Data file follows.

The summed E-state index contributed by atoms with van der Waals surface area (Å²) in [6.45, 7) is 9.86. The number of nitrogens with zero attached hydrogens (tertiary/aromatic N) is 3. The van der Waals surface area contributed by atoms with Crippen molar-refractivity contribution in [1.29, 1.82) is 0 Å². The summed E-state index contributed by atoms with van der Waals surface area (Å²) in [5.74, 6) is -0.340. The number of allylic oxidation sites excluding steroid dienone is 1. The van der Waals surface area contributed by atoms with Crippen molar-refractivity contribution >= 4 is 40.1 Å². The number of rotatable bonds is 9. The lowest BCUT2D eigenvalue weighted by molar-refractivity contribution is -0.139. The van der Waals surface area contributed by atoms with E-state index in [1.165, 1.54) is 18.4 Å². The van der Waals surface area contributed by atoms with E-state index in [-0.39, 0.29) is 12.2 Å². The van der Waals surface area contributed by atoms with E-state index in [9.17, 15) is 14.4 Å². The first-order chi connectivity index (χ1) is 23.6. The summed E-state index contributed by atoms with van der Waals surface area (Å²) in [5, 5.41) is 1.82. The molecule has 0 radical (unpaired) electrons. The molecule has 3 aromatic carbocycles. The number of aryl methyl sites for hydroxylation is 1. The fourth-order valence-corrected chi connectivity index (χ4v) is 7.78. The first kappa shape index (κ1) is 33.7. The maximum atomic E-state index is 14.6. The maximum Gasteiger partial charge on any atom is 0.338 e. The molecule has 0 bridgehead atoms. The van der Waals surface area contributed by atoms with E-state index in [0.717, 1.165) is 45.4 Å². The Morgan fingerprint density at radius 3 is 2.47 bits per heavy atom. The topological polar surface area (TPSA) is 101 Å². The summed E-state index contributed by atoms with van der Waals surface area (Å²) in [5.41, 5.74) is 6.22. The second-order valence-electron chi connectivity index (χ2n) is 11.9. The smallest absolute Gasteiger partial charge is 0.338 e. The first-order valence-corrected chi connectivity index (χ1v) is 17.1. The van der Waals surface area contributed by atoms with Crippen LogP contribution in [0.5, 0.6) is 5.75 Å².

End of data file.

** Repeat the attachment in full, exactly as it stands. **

The summed E-state index contributed by atoms with van der Waals surface area (Å²) in [6.45, 7) is 9.86. The number of nitrogens with zero attached hydrogens (tertiary/aromatic N) is 3. The van der Waals surface area contributed by atoms with Crippen molar-refractivity contribution in [1.29, 1.82) is 0 Å². The summed E-state index contributed by atoms with van der Waals surface area (Å²) in [5.74, 6) is -0.340. The number of allylic oxidation sites excluding steroid dienone is 1. The van der Waals surface area contributed by atoms with Crippen molar-refractivity contribution >= 4 is 40.1 Å². The number of rotatable bonds is 9. The lowest BCUT2D eigenvalue weighted by molar-refractivity contribution is -0.139. The van der Waals surface area contributed by atoms with E-state index in [1.165, 1.54) is 18.4 Å². The van der Waals surface area contributed by atoms with E-state index in [-0.39, 0.29) is 12.2 Å². The van der Waals surface area contributed by atoms with E-state index in [9.17, 15) is 14.4 Å². The first-order chi connectivity index (χ1) is 23.6. The summed E-state index contributed by atoms with van der Waals surface area (Å²) in [5, 5.41) is 1.82. The molecule has 0 radical (unpaired) electrons. The molecule has 3 aromatic carbocycles. The number of aryl methyl sites for hydroxylation is 1. The fourth-order valence-corrected chi connectivity index (χ4v) is 7.78. The first kappa shape index (κ1) is 33.7. The maximum atomic E-state index is 14.6. The maximum Gasteiger partial charge on any atom is 0.338 e. The molecule has 0 bridgehead atoms. The van der Waals surface area contributed by atoms with E-state index in [0.717, 1.165) is 45.4 Å². The Morgan fingerprint density at radius 3 is 2.47 bits per heavy atom. The topological polar surface area (TPSA) is 101 Å². The summed E-state index contributed by atoms with van der Waals surface area (Å²) in [5.41, 5.74) is 6.22. The second-order valence-electron chi connectivity index (χ2n) is 11.9. The smallest absolute Gasteiger partial charge is 0.338 e. The first-order valence-corrected chi connectivity index (χ1v) is 17.1. The van der Waals surface area contributed by atoms with Crippen LogP contribution in [0.5, 0.6) is 5.75 Å².